I am Nazarene
As I write this, I am sitting in a quiet, darkened corner of the hotel suite where my husband and our three youngest children and I are enjoying the second week of our vacation along the coast of Maine and Massachusetts. We are delighting in warm sandy beaches, historical sites, sleeping in, and even a bit of restrained shopping at an outlet mall. These two weeks remind me of the very privileged life God has granted my family.
When I scan Facebook to see what my friends and older children are up to and to upload pictures of whales, beaches, and other evidence of our fabulous vacation, I come across other photos. These are brutal, horrific pictures of Christians and other religious minorities being beheaded, raped, hunted, butchered, slaughtered, annihilated. These photos are such a sharp contrast to my pictures that I am jarred to my core and I feel guilty.
I gaze at pictures of the exodus of Christians fleeing to safety and I think of the only exodus I have experienced in the last few days: the caravan of bumper-to-bumper traffic on the interstate highway. The photos of refugees sleeping on the ground, exposed to the elements are strikingly different from our well-appointed hotel with the all-you-can-eat breakfast buffet. For the past two Sundays, we have assisted at Holy Mass in two different towns. Our greatest concern has been making sure the GPS directions are correct and that we are not late. In Mosul, there are no more churches, and if ISIS is successful, there will be no more Christians.
I am thankful that God has placed my family in privilege and safety. I am grateful that I don’t have to witness the beheading of my sons and my husband or the rape and murder of my daughters. I am thankful that I don’t have to listen to children crying in pain and I don’t have to watch as their helpless parents try in vain to console them. I am thankful that I can live my Catholic faith without any threat to my life. I am grateful but I feel guilty that I am not doing enough for my persecuted brothers and sisters who would give their lives—and are giving their lives—for just an ounce of what I take for granted.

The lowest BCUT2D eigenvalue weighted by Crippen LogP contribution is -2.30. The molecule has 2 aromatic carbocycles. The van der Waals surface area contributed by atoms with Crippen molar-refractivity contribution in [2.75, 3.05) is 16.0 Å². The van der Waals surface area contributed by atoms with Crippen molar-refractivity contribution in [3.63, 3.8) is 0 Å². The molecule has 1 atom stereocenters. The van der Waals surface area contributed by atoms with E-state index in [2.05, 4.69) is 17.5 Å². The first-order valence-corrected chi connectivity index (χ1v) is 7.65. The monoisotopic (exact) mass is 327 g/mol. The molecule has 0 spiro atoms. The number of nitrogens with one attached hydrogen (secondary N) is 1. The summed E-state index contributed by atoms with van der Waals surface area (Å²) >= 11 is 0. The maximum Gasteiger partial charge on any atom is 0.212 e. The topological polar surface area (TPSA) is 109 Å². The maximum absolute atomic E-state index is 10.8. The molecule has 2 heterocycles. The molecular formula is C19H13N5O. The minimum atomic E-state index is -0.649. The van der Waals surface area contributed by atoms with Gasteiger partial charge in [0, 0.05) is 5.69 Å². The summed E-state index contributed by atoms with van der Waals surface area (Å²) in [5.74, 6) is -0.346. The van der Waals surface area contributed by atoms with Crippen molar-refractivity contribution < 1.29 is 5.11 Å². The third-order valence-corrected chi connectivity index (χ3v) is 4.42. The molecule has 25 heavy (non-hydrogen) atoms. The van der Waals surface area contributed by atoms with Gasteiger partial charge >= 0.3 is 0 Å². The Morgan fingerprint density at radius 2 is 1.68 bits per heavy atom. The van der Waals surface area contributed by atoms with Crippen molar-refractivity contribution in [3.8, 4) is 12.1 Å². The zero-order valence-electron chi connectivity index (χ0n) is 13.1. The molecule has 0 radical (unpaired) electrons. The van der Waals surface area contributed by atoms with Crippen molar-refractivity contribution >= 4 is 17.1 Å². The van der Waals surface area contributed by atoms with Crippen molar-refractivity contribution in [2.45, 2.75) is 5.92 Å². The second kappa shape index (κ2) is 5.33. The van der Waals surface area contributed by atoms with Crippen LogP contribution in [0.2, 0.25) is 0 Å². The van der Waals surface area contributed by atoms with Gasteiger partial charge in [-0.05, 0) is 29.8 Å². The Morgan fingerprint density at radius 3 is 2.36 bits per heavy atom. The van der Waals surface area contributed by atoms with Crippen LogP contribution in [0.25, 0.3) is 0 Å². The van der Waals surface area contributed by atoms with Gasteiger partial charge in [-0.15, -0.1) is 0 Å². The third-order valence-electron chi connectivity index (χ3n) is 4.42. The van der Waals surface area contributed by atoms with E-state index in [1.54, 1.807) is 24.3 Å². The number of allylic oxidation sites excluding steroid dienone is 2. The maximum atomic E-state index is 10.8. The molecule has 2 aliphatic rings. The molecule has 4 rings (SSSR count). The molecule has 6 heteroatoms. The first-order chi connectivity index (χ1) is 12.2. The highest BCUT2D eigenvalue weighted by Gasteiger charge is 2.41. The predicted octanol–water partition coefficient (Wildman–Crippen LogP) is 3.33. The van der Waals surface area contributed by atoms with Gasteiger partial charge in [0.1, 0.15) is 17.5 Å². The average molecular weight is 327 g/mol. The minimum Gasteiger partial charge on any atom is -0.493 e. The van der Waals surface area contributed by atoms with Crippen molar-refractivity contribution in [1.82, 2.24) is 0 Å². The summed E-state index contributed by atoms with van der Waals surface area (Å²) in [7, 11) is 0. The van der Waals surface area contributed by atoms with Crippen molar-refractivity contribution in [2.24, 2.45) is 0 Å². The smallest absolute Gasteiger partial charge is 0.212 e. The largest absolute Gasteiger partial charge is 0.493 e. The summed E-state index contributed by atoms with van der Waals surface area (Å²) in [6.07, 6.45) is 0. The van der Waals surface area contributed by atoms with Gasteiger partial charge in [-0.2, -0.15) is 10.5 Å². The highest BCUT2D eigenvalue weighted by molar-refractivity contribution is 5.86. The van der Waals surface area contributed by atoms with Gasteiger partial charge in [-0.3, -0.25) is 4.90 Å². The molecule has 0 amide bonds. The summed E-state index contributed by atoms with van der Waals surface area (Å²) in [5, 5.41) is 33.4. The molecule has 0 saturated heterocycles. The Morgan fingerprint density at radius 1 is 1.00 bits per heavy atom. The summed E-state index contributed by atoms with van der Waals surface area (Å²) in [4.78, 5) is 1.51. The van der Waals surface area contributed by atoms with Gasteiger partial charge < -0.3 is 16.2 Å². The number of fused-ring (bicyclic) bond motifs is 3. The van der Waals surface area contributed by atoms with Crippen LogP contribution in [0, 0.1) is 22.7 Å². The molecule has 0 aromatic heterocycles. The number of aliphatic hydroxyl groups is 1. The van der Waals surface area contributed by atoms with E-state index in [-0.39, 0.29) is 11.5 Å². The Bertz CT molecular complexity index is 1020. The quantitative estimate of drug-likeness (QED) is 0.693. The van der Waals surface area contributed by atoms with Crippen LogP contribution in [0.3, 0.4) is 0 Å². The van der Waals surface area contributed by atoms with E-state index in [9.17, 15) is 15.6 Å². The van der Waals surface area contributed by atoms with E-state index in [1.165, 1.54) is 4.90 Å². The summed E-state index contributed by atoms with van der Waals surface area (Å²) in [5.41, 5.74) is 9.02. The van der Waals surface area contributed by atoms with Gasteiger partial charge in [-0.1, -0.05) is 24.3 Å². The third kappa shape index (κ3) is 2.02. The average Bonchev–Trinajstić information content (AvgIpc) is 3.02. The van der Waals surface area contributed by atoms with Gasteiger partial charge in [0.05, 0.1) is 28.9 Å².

Guilt is a good feeling when it is used to improve an intolerable situation. It is that still, small voice that nudges us out of our complacency and propels us to do more. It reminds us that as we thank Divine Providence for placing us in safety and comfort, we have a responsibility to the members of the Body of Christ whose lives are in peril. Guilt as well as anger, compassion, and solidarity can motivate us to help the plight of persecuted Christians in Iraq and elsewhere.
I wish I had superhero powers so I could swoop into Iraq faster than the speed of light and round up the entire membership of ISIS and lock them up forever on an uninhabited planet. I wish I could rescue, heal, and console every victim of this genocide. But I am not a superhero.
The real superheroes are our persecuted brothers and sisters who are willing to lose everything for their Christian faith. They have found the pearl of great price and they are paying a great earthly cost. They possess a courage that can only be sustained supernaturally in the face of inconceivable horror.
We may not have superhero powers but what we do have is something infinitely more valuable: supernatural help and membership in the communion of saints. And so, we can continue to donate to aid agencies that are trying to help our persecuted brethren. We can march in solidarity and instruct our political leaders to help them. We can change our profile picture to the sign for “Nazarene” and share the latest social media posts about the atrocities. We can continue to speak to our colleagues, friends, and family members so that this injustice remains in the forefront. Because of our love of God and neighbour, we can do all these things in a spirit of prayer and continue to offer up our sacrifices.
Most of us don’t know if we have the courage shown by our persecuted brethren; we have not been tried like they have. But I know that with prayer, God will grant us the courage we need so that we can do our part to create a world where the triune God, the God of peace and love, is worshiped and glorified in every heart. If you feel guilt like I do, and if you realize how privileged you are, then God is already working in you.